Back in September I wrote a post for A Sense of Place, one of the blogs in the Pagan channel at Patheos, that felt particularly appropriate for the P2P Foundation community. At Stacco Troncoso’s invitation, I share that post with you here.
Today I read an article that made me steaming mad. It was predictable that it would upset me. My co-worker shared it with me telling me how much it angered her. Of course, I had to look. The article was all about how we need to stop encouraging people in less developed countries to be entrepreneurs and teach them instead to be factory workers. Because profit. The argument was that entrepreneurs in developing countries aren’t going to make that much money if they just serve the other poor people in their village, and that real economic progress can only come with economies of scale and industrial jobs. Oh, it sounds really nice, this idea that countries will have more money if they just have more factories, but it is completely blind to lived reality.
There are many problems I could talk about, but I’m going to stick to the ones that are most relevant to the topic of Place-based practice:
- The version of prosperity that Daniel Altman, the author of that article, is talking about is not good for the planet and is killing us all.
- We need to stop creating greenhouse gasses. We need to drive fewer cars, eat less meat, create less waste, own fewer things. The economy that Altman is talking about is exactly the thing that got us into this mess to begin with. Why would we want to bring people who are living much more lightly on the Earth up to the level of Earth-abuse that Western societies need to learn to live without?
- Factory jobs are not flexible and create more problems for families — especially mothers with small children — than the paltry wages they bring can solve.
Anyone who has lived on a poverty wage in a developed country knows the problems that having a job can create. You lose control of your time. If you are a parent, as if it weren’t enough that you lose time with your children, on top of that you usually have to pay someone else to watch your children while you work. If you are very lucky, you might have a parent or a friend who helps for free, but who is providing for their living expenses? Even if you don’t have children, factory jobs create suffering that comes from being treated like an interchangeable part in the machine of industry.
- Expecting people to give up the socially rich, connected community life in their villages to move to the city and get a factory job is just an extension of the colonization process.
Colonization involves more than just taking over land. It involves telling the people who were in a place already that they have to change the way that they think, live, and act. Colonization starts with the idea in the minds of the colonizers that they have the one true, right and best way to live and that everyone else has to adapt to “progress”.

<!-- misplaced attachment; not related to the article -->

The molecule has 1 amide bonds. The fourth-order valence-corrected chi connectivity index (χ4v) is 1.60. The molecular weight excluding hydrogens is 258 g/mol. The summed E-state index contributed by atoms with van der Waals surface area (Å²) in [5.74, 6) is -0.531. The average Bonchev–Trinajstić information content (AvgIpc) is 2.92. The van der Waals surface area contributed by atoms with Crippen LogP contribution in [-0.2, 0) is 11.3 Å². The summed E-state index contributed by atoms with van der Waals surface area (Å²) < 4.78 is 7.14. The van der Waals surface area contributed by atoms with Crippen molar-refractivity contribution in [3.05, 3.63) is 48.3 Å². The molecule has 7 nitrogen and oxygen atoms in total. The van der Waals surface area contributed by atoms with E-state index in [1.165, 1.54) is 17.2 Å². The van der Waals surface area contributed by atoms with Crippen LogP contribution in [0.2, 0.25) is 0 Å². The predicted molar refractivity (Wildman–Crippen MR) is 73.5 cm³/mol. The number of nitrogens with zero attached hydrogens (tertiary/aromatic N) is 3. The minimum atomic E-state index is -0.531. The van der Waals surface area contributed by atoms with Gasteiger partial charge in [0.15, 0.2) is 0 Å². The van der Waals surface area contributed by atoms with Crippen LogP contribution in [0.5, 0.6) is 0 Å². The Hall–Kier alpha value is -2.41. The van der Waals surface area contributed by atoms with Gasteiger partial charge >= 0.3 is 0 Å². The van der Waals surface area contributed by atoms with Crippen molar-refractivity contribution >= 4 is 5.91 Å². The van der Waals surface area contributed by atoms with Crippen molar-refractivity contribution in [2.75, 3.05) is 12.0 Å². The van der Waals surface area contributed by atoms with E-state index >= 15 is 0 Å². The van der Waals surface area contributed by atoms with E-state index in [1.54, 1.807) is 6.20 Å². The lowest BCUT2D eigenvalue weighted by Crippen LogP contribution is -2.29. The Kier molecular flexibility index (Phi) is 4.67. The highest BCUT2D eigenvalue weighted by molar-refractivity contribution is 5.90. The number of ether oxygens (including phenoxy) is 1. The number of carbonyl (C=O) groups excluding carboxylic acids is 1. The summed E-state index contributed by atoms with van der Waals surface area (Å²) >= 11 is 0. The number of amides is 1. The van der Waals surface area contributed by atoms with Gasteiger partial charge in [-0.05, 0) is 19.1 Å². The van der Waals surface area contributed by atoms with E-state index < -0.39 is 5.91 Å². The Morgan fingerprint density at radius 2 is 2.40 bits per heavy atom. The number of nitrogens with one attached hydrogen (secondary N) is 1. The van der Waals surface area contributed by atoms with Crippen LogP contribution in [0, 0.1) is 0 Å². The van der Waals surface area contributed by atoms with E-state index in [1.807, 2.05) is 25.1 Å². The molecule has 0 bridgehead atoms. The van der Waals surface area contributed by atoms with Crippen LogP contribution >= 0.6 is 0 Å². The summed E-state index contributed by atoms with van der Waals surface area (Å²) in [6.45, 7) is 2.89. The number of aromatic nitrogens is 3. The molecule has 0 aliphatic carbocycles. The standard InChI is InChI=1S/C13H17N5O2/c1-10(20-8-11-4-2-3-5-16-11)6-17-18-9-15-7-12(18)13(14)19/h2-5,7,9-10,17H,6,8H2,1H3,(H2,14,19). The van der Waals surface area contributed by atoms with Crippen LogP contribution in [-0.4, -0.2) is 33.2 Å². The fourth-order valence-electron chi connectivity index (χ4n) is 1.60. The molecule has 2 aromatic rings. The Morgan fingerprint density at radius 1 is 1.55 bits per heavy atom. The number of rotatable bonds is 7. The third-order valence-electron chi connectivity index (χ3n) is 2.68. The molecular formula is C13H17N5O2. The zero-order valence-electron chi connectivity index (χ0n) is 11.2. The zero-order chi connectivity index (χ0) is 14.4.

All of these things touch on the One Gazillion Dollar Question:
How can we live in a way that doesn’t destroy our planet?
I decided some time ago that the first step is to realize that the idea of progress, the key notion that got us into this mess, has got to go. I may sound like a neo-Luddite. I guess I am.
I believe that humans are not just tool-using apes, we are technology-developing apes. Technological development is part of the creativity that makes us tick. But not all technology is progress, nor is it all needed, nor is uniform “progress” necessary across the globe. In fact, one of the things that has saved us up till now, and may save some of our species in the future, is that there is still a diversity of ways that humans live on this planet that ranges from grass huts and hammocks to glass skyscrapers and memory-foam beds.
It’s time for us to stop thinking that improving the lives of others means making them live more like us. It’s time to start asking what technologies people in “less developed countries” can teach us about. It’s time to start asking what people who don’t have 9-5 jobs think of as the most important goals in their lives. It’s time to start asking what kind of improvements they want to see in their homes, in their villages and the wider world. And then its time to figure out how we can learn from the best parts of their lives.
The US uses more energy per capita than any other nation on Earth. US households use more electricity, more gas and more water than households in other countries. Even more than the most wealthy European countries! Why?! Look around and start asking how you can live a better life right where you are. How can you spend less of the earth’s resources? How can you spend more time with your children? How can you get to know your neighbors better?
Once you’ve figured out how to be a little bit less harsh on the planet and nicer to your kids, the next big step is to look around and see if you can stop supporting the industrial economy that’s destroying the world — entirely.
Oof! There, I said it.
I don’t even know if it’s possible. Can we, people who live in North America, Europe, or the more developed nations of the East actually find a way to disconnect ourselves from the machines of industry that have destroyed our planet and our lives? We’re going to have to find a way if we are to survive, because, frankly, it’s the factories that are using far more resources than the homes and cars are. It’s the stuff we buy. It’s the places we work. It’s the way we build for war and then go to war and feed other people’s war. It’s the way we strip minerals from the ground. It’s the way we frack the ground to get the last drops of natural gas.
We are destroying the world and telling other people that they are “poor” unless they are destroying the planet with us. That’s completely nuts. It’s time for us to forget the idea that the life we live represents “progress” and find new ways of thinking.